"Our operation has been running smoothly, and unfortunately a number of COVID-related sick calls led us to make the difficult decision to pre-cancel some flights scheduled for today," a spokesperson for American Airlines said.

Not all airlines were affected equally. A spokesperson for Southwest Airlines said there were no issues to report with the carrier's flights on Saturday.

The Omicron variant was first detected in November and now accounts for nearly three-quarters of U.S. cases and as many as 90% in some areas, such as the Eastern Seaboard.

The average number of new U.S. coronavirus cases has risen 45% to 179,000 per day over the past week, according to a Reuters tally.

While recent research suggests Omicron produces milder illness and a lower rate of hospitalizations than previous variants of COVID-19, health officials have maintained a cautious note about the outlook.

Ahead of the Christmas holiday, Americans scrambled for COVID-19 tests and many went ahead with their travel plans.


U.S. officials have said that people who are fully vaccinated should feel comfortable proceeding with holiday travel.


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From: OldAIMGuy12/30/2021 10:56:41 PM
   of 1754
 
Airline News Flash---------------

Laughter is the Best Medicine - Tell us a joke Message Board - Msg: 33640863 (siliconinvestor.com)

Happy New Year,
OAG Tom

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From: Sam1/18/2022 2:44:06 PM
1 Recommendation   of 1754
 
AT&T will delay some 5G deployent amid aviation standoff


Reuters January 18, 2022 12:37:00 PM ET

WASHINGTON (Reuters) -AT&T said it would agree to temporarily defer turning on some wireless towers near key airport runways to avert a looming aviation crisis but the White House is still pushing Verizon Communications to follow suit.

Discussions are centered around that proposal that would also allow about 90% of the wireless tower deployment to go forward, sources told Reuters, though it would impact 5G deployment near many large population centers.

Two of the sources said it would require delaying just over 500 towers from being activated near airports. The vast majority are Verizon towers.

"We are frustrated by the FAA's inability to do what nearly 40 countries have done, which is to safely deploy 5G technology without disrupting aviation services," AT&T said.

The announcement came as the White House is working to prevent a massive disruption in flights ahead of Wednesday's scheduled 5G deployment and actively engaged on the issue, a senior official said.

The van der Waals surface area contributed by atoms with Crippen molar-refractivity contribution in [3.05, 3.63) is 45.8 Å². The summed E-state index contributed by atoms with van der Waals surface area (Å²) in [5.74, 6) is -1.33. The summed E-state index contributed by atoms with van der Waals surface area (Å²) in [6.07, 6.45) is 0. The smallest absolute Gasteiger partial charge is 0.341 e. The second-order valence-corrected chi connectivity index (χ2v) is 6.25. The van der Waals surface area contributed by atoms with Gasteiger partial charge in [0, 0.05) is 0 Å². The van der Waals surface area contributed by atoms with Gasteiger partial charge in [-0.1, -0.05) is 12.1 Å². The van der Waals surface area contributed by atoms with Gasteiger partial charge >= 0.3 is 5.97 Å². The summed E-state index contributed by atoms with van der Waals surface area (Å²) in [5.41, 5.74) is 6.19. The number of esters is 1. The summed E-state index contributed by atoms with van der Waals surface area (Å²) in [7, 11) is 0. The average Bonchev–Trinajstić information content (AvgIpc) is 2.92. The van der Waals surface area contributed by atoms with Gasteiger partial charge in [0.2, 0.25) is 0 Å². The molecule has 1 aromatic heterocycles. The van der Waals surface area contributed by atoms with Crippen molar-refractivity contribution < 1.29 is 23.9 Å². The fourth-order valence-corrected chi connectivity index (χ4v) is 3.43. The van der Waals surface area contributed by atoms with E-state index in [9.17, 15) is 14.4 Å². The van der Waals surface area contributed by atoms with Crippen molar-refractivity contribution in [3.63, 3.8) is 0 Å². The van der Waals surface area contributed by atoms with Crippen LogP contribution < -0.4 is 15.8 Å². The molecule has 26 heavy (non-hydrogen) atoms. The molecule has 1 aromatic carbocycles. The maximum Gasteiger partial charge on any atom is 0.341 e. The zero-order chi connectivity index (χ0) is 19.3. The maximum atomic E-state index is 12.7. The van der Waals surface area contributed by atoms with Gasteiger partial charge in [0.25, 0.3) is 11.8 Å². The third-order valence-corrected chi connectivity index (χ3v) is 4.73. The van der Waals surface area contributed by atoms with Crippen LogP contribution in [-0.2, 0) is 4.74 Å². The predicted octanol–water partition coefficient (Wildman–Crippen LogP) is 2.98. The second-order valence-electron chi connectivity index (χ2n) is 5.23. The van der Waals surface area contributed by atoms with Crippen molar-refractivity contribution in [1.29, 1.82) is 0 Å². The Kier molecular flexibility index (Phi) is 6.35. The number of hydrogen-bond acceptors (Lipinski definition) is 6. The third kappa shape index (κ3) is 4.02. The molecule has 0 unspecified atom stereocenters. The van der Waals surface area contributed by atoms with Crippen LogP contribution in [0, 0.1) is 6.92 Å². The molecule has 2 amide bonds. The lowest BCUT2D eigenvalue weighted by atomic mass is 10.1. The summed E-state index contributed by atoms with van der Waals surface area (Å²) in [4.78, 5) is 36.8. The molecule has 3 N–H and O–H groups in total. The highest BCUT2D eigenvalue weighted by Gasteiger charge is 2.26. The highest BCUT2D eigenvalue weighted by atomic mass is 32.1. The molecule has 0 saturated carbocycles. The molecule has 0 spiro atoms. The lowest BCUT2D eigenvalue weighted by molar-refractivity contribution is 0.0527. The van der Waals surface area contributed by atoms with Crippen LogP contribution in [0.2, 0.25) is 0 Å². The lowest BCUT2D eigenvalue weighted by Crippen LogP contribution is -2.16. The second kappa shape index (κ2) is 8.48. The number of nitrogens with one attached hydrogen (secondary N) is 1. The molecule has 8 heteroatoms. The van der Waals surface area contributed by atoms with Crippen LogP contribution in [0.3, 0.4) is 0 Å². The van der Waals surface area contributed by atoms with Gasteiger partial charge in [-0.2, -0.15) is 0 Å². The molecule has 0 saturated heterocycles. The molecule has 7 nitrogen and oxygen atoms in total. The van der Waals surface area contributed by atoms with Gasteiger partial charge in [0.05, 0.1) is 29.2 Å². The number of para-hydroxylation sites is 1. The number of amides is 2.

Airlines are preparing to cancel a significant number of passenger and cargo flights in the coming hours to prepare for new 5G C-Band service reuters.com that starts on Wednesday, after warning on Monday of "catastrophic" impacts. Airlines are concerned that the issue could prevent them from flying Boeing 777s and other widebody jets to many key airports.

The chief executives of major U.S. passenger and cargo carriers reuters.com on Monday said new 5G service could render a significant number of widebody aircraft unusable, "could potentially strand tens of thousands of Americans overseas" and cause chaos for U.S. flights.

Airlines have urged wireless carriers to not turn on some wireless towers near airport runways in a bid to avoid most of the flight disruptions.

The Federal Aviation Administration (FAA) has warned that potential interference could affect sensitive airplane instruments such as altimeters and significantly hamper low-visibility operations.

The airlines asked Sunday "that 5G be implemented everywhere in the country except within the approximate 2 miles (3.2 km) of airport runways" at some key airports.

Verizon's rollout plan is much more aggressive than AT&T's. It is significantly impacted by the Biden administration request to delay using some towers near airport runways.

Alaska Airlines Chief Executive Ben Minicucci said Tuesday in a statement "there's a serious threat of mounting cancellations, delays and diversions of our passenger and cargo flights if action is not taken immediately."

AT&T and Verizon, which won significant C-Band spectrum in an $80 billion auction last year, on Jan. 3 agreed to buffer zones around 50 airports to reduce interference risks and take other steps to cut potential interference for six months. They also agreed to delay deployment for two weeks until Wednesday.

Verizon Chief Executive Hans Vestberg told employees on Jan. 4 the carrier saw no aviation safety issue with 5G, but reluctantly agreed to a two-week delay that expires Wednesday. Verizon did not comment Tuesday.

"Unless our major hubs are cleared to fly, the vast majority of the traveling and shipping public will essentially be grounded," wrote the chief executives of American Airlines, Delta Air Lines, United Airlines, Southwest Airlines and others.